THE RAGTIME FOOL
Brun Campbell, the old Ragtime Kid, wants to get his hands on a
journal written by Scott Joplin, then use it to persuade the
citizens of Sedalia to construct a ragtime museum in Joplin's honor.
But two die-hard Klansmen who are planning to blow up a local Black
high school also want the valuable book. It falls to
17-year-old ragtime pianist Alan Chandler to frustrate the Klan
plot, and get the journal to Brun.
This historical mystery is the latest novel from Larry Karp.
It is the third and concluding novel in the Ragtime Historical Mystery Trilogy and
was released by Poisoned
Pen Press in April, 2010.
Read the opening scenes of "The
Ragtime Fool" by Larry Karp.
What Others Are Saying...
obsessions with race and glory dominate Karp's lively conclusion, set
in 1951, to his Ragtime trilogy (after 2008's The King of Ragtime).
Decades earlier, Brun Campbell was ragtime genius Scott Joplin's
only white pupil. Now an elderly barber in Venice, Calif.,
Brun frantically publicizes Joplin, ragtime, and himself. In
Hobart, N.J., Alan Chandler, a 17-year-old piano student, has fallen
in love with ragtime music. Both Brun and Alan are excited to
hear that a journal Joplin kept may soon be published. In
Sedalia, Mo., Joplin's home for many years, diehard Klansmen are
plotting to bomb an interracial ceremony honoring the composer.
Brun and Alan race to Sedalia, where they find themselves caught in
a confused swirl of various characters who want to steal the
valuable journal--or stop its publication. Karp handles the
intricate plot well, but the best part of the book is its picture of
people torn between what they want to forget and what they need to
Publishers Weekly, January 25, 2010
Ragtime historical tale is a superb thriller with a seeming cast of
thousands, deftly played like a maestro by Larry Karp...The deep
look at racial relations and divisions during the end of the Truman
era, as well as how those who knew Joplin prefer to pick and choose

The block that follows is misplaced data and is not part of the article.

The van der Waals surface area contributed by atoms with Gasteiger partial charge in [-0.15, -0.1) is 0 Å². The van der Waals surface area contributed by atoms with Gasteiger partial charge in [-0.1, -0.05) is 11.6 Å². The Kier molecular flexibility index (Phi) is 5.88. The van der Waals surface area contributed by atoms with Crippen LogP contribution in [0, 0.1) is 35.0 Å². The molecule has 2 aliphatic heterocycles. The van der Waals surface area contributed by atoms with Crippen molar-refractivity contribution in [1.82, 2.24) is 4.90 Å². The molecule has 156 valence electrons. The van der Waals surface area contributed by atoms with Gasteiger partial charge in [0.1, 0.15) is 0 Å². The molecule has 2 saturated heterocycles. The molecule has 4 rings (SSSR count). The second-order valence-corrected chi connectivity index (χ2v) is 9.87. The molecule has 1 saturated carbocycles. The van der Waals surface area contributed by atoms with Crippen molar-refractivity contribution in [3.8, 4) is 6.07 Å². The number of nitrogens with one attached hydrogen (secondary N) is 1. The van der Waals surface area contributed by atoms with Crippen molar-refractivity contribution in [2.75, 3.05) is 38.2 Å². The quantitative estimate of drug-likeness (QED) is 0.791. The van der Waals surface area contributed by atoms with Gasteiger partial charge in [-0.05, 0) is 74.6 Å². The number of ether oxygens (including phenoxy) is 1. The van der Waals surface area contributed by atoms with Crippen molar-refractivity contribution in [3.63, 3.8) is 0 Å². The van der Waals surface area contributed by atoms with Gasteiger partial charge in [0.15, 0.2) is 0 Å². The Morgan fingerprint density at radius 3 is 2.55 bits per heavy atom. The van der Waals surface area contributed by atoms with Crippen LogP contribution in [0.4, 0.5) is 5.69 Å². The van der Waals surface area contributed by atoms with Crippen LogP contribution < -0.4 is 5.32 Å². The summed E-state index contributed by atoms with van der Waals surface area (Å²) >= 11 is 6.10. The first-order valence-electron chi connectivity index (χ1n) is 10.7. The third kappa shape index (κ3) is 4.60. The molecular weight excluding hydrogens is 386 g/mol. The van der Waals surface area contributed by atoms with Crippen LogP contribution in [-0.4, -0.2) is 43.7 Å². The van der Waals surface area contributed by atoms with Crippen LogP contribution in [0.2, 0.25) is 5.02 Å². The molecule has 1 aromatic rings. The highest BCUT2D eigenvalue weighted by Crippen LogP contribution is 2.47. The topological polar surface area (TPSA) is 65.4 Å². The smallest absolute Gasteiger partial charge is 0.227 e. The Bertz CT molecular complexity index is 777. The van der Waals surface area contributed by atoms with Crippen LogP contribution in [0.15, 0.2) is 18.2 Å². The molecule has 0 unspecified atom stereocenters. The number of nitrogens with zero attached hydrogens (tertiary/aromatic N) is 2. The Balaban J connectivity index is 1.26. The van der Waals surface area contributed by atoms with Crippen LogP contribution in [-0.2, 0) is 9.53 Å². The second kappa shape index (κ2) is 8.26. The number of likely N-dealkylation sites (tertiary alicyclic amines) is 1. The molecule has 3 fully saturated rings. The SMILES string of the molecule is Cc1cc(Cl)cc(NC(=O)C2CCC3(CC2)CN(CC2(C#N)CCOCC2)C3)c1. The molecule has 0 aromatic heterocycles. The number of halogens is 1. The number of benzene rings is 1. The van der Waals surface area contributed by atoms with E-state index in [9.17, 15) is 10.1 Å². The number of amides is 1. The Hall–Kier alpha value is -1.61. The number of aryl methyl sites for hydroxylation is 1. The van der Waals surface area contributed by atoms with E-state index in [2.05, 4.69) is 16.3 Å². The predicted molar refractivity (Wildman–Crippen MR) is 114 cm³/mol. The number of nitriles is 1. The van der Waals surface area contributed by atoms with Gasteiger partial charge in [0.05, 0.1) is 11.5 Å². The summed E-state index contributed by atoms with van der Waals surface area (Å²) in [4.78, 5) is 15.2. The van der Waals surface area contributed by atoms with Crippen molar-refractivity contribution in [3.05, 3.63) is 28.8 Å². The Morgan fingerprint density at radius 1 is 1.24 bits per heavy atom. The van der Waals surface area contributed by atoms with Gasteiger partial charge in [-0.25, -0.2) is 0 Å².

their history...makes for a strong character driven mid twentieth
Klausner, genregoround, February 11, 2010
...As usual, Karp populates his book with nearly as many
historical characters as fictional ones, many of whom will be
familiar to readers who enjoyed the earlier books. Ragtime remains
central to the series, both in terms of its ambience and its plots,
making the trilogy a must recommendation to fans of jazz and
American roots music.
Scott Joplin died on April Fool's Day, 1917, but his legacy
blazes brightly within Brun Campbell, once known as The Ragtime Kid
and working, 34 years later, as a barber in Venice, Calif. A fan
letter from Alan Chandler, an aspiring young musician in New Jersey,
leads to a mutually satisfying correspondence as well as a parallel
plotline...In the final volume of his Ragtime trilogy (The King of
Ragtime, 2008, etc.), Karp seamlessly weaves real people like
Campbell into an interesting historical yarn with a whodunit kicker.
In The Ragtime Fool...historical and imagined characters
try to resolve a half-century of loose ends, but reality always
intrudes when an American art form, its creators, and the public
crisscross color and culture lines. These books offer stories for
enjoyment; they may also cause you to read the documented histories,
and then listen to the music – where more mysteries reside.
David Reffkin, Director, The American
Larry Karp, with his novelist's eye for plot and character and his
historian's respect for time and place, again applies his practiced
skills as a veteran writer of mysteries. Together with his leading
man The Ragtime Fool, they promise to keep you turning the
pages well past midnight.
Max Morath, “The Ragtime Man,”entertainer and
spokesman for American music and history